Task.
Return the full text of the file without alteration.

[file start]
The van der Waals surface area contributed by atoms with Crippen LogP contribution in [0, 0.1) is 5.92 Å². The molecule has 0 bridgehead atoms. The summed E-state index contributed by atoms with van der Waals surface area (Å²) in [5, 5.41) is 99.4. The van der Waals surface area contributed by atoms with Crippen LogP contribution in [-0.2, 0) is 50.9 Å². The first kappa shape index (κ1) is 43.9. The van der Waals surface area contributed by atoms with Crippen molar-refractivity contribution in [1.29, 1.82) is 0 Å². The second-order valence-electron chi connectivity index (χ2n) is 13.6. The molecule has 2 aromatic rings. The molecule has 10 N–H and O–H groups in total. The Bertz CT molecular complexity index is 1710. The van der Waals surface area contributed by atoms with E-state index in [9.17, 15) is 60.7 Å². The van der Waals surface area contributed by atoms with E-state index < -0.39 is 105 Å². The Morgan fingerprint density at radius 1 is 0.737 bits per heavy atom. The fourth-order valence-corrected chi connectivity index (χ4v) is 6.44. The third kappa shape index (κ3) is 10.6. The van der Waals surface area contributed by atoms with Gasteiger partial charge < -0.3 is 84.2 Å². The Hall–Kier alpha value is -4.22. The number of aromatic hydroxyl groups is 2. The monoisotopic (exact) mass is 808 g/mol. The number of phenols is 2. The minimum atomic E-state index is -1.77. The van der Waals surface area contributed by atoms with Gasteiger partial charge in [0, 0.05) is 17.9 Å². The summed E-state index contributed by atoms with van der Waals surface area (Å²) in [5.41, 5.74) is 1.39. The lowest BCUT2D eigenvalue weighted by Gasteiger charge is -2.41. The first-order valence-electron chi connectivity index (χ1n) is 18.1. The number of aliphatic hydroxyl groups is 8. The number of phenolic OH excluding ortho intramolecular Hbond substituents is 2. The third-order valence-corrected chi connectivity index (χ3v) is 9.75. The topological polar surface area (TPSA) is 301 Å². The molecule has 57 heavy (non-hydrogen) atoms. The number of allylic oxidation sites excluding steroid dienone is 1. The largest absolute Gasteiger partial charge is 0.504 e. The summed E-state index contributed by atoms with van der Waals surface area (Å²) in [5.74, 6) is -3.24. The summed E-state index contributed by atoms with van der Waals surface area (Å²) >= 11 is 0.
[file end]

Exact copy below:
The van der Waals surface area contributed by atoms with Crippen LogP contribution in [0, 0.1) is 5.92 Å². The molecule has 0 bridgehead atoms. The summed E-state index contributed by atoms with van der Waals surface area (Å²) in [5, 5.41) is 99.4. The van der Waals surface area contributed by atoms with Crippen LogP contribution in [-0.2, 0) is 50.9 Å². The first kappa shape index (κ1) is 43.9. The van der Waals surface area contributed by atoms with Crippen molar-refractivity contribution in [1.29, 1.82) is 0 Å². The second-order valence-electron chi connectivity index (χ2n) is 13.6. The molecule has 2 aromatic rings. The molecule has 10 N–H and O–H groups in total. The Bertz CT molecular complexity index is 1710. The van der Waals surface area contributed by atoms with E-state index in [9.17, 15) is 60.7 Å². The van der Waals surface area contributed by atoms with E-state index < -0.39 is 105 Å². The Morgan fingerprint density at radius 1 is 0.737 bits per heavy atom. The fourth-order valence-corrected chi connectivity index (χ4v) is 6.44. The third kappa shape index (κ3) is 10.6. The van der Waals surface area contributed by atoms with Gasteiger partial charge < -0.3 is 84.2 Å². The Hall–Kier alpha value is -4.22. The number of aromatic hydroxyl groups is 2. The monoisotopic (exact) mass is 808 g/mol. The number of phenols is 2. The minimum atomic E-state index is -1.77. The van der Waals surface area contributed by atoms with Gasteiger partial charge in [0, 0.05) is 17.9 Å². The summed E-state index contributed by atoms with van der Waals surface area (Å²) in [5.41, 5.74) is 1.39. The lowest BCUT2D eigenvalue weighted by Gasteiger charge is -2.41. The first-order valence-electron chi connectivity index (χ1n) is 18.1. The number of aliphatic hydroxyl groups is 8. The number of phenolic OH excluding ortho intramolecular Hbond substituents is 2. The third-order valence-corrected chi connectivity index (χ3v) is 9.75. The topological polar surface area (TPSA) is 301 Å². The molecule has 57 heavy (non-hydrogen) atoms. The number of allylic oxidation sites excluding steroid dienone is 1. The largest absolute Gasteiger partial charge is 0.504 e. The summed E-state index contributed by atoms with van der Waals surface area (Å²) in [5.74, 6) is -3.24. The summed E-state index contributed by atoms with van der Waals surface area (Å²) >= 11 is 0.